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Riedel Serving Temperatures

RIEDEL SERVING TEMPERATURES

As the final blog in our new partner series ‘Getting Geeky with Riedel’ it only seems right to explore one outside influence that many wine aficionados feel affects the flavour of wine, but has been long-disputed: Serving temperature. Can supping your wine too warm or too cool make or break a bottle? Here, we offer you a concise guide.

MEDIUM & FULL RED WINE

It is a common misconception that a ‘room temperature’ rule should be adhered to when serving a weighty red, but in truth what exactly is room temperature? Naturally, this can vary wildly depending on where in the world you are and what time of year it is, so relying on atmospheric gauges to give you the ideal serving temperature is not the way to go.

High tannin, full-bodied reds appreciate a warmer serving temperature of 17 – 21 degrees C to allow its personality to fully emerge and avoid a good vino tasting very strongly of just alcohol. Anything over 25 C will start to cook the wine and give it that raisin taste that mulled wine presents.

Light red wines on the other hand do better with a slightly cooler temperature, as the chill factor helps to embrace higher acidity and fresh, fruity aromas for a refreshing summer tipple. Go for 12 – 17 degrees C for this type of wine to showcase its characteristics best.

WHITE WINE

As a general rule, whites are best served at a bracing 7 – 14 degrees C to allow delicate flavours to shine. Anything above this will mask subtle nuances that really make a fabulous white, so be sure to pop a bottle of white in the fridge 2 – 3 hours before pouring.

Just to mix things up a bit though, it is worth noting that very sweet white wines and dessert wines do benefit from temperatures just a tad warmer. Go for around 13 degrees in these cases, to really allow the syrupy nectar flavours and aromas to emerge.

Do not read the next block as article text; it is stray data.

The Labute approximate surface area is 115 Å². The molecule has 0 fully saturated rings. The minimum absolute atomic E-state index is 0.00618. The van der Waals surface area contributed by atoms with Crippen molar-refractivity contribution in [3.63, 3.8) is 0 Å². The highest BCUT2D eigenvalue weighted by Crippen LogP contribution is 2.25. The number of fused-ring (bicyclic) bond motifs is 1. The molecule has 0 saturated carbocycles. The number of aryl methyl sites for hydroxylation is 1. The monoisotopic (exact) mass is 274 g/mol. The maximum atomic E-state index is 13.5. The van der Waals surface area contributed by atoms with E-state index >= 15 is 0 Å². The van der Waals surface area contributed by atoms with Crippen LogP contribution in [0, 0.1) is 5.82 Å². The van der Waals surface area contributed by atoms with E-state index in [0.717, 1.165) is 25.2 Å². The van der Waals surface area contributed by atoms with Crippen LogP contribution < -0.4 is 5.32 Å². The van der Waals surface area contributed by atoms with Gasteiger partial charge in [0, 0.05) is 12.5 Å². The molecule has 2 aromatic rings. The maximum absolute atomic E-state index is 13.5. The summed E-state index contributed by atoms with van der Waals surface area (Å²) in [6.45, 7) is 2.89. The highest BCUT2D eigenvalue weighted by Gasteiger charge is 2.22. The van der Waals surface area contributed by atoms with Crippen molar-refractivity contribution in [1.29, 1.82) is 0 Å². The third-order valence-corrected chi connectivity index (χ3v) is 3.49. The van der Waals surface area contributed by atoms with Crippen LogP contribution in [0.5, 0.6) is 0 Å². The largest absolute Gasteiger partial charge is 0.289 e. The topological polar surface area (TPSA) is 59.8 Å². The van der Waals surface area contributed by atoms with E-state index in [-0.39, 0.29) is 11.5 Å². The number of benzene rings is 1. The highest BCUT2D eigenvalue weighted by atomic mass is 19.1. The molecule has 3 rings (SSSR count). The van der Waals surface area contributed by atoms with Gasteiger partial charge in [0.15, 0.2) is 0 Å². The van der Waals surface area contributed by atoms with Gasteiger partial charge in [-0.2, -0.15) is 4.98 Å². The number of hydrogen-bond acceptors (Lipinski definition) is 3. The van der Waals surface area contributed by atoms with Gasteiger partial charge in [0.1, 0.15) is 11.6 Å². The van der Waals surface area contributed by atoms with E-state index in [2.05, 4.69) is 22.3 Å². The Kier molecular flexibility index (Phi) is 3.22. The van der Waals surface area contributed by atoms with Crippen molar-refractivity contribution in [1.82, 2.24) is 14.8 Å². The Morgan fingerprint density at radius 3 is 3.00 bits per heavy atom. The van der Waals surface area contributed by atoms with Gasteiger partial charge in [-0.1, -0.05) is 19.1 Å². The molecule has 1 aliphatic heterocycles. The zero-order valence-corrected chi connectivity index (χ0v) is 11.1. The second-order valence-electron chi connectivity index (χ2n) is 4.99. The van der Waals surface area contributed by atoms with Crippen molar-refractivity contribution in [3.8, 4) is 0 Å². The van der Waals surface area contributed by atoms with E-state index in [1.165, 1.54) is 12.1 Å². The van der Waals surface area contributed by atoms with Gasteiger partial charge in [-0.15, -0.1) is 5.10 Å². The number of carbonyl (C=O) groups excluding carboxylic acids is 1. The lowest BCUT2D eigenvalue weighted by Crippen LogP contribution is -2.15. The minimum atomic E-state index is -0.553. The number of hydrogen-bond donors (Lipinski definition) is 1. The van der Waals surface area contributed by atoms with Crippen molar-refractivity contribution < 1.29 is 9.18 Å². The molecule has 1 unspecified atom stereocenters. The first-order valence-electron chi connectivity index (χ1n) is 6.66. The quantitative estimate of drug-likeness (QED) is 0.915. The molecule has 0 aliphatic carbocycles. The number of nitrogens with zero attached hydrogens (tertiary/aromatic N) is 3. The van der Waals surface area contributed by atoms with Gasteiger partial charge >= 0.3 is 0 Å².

Sparkling Wine
Most sparkling wines do well at a very cold serving temperature of around 7 or 8 degrees C, to avoid the alcohol notes becoming the main event. But when drinking very fine Champagne you can stand to go a little higher (up to even the lofty heights of 10 – 12 degrees C) to allow the diverse range of aromas to come forward.

SPARKLING WINE

Most sparkling wines do well at a very cold serving temperature of around 7 or 8 degrees C, to avoid the alcohol notes becoming the main event. But when drinking very fine Champagne you can stand to go a little higher (up to even the lofty heights of 10 – 12 degrees C) to allow the diverse range of aromas to come forward.

YOUR GLASS MATTERS!

Stemware experts at Riedel know that the glass you choose to drink your wine from makes an enormous difference to the overall experience, and they’re not alone. According to a 2016 study performed by the Tokyo Medical and Dentistry University, the geometry of a glass influences wine by controlling the way vapour leaves the fluid.

SO, WHICH GLASS SHOULD YOU CHOOSE?

The Riedel range has a vast selection to choose from, and each collection is varietal specific meaning that the hard work has been done for you! But you may be wondering what it is about these glasses that enhance your wine drinking experience.

Frankly, there’s an awful lot to it. 100s of years worth of trying, testing and crafting with a passion, to create the optimal receptacle, in fact. But one thing that lies at the core of every design is the oxidisation process. White wines should always have their oxygen exposure limited, so these are best enjoyed in tall glasses with a smaller bowl which will help keep the wine cooler for longer and also preserve and enhance delicate notes. Red wines tend to be fuller in flavour and complex aromas and actually do better when given some time to breathe. This is why using a white wine glass for a red wine will have a negative impact – red wine wants oxygen to develop, and using stemware which closes this off stops it in its tracks.

If you haven’t stocked up on the appropriate Riedel stemware for your red wine’s oxidising needs, decanting the bottle 30 – 40 minutes before serving will make a world of difference.

WHAT ABOUT SPARKLING WINES?

No-one likes a flat fizz. In fact, allowing your sparkling wines to still will change the flavour entirely, so the key here is to use a glass that prevents those bubbles from dissipating. Tall, narrow glasses will do this, thanks to a smaller surface area.


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